Humanities’ Heavy Hitters

Last fall, the Chronicle of Higher Education recognized Mason as the eighth highest recipient of NEH funding in the past decade, with 37 projects receiving funding amounting to more than $5.8 million.

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Looking Back Moves Us Forward

As universities across the country are examining their pasts, George Mason University faculty and students have undertaken a research project looking at life a George Mason IV’s home, Gunston Hall.

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Studying a Language—and Maybe Preserving It, Too

The research that a Mason professor and students are doing today may help preserve a language for tomorrow.

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Moving Mason Forward

Thanks to the generosity of the Mason Nation, we’ve achieved the biggest fundraising goal in our history.

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With a Little Help From Our Friends

The generosity of donors doesn’t just impact Mason—it changes lives. Four students and alumni share their stories about how your dollars have made a difference.

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Guiding Principals

What makes the public schools in Northern Virginia some of the best in the country? The reasons are many, but leadership might be the most significant—and Mason alumni are making an impact in school systems all over the region.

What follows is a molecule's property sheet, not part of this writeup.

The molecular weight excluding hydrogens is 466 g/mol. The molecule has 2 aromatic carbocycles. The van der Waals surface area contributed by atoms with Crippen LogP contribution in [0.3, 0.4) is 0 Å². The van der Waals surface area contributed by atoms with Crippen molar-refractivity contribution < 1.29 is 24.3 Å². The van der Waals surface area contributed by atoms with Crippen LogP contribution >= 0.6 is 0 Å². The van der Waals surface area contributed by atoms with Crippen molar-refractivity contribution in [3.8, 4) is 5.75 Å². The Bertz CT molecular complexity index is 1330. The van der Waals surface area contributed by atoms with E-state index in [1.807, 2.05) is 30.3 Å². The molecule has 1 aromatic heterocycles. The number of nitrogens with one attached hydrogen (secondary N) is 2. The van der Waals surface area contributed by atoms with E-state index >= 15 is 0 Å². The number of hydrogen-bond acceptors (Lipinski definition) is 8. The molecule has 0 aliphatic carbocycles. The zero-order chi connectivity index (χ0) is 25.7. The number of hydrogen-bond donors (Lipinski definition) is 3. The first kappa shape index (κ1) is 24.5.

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Ancient Text Yields New Understanding

A Mason religious studies professor is leading a team of scholars who are translating a rare 16th-century Maya text.

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From the Issue

A Room with a View

More from Profiles

As a student at Mason, Lee Glazer, BA Art History ’84, discovered a love for the arts that carried her all the way to her new role as founding director of the Lunder Institute of American Art at Colby College in Maine.

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Helping Students with Unpaid Internships

More from News

Accepting an internship can also mean accepting an extra financial burden that many students cannot afford. Enter Mason’s Unpaid Internship Scholarship, which helps students accept that dream opportunity that may very well lead to their dream career.

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Creative Differences

More from Research

When most people think of how the great ideas of our time came about, they envision a single ‘eureka!’ moment when the idea arrives, fully formed, to only a special few. Mason management professor Matthew Cronin’s new book argues otherwise.

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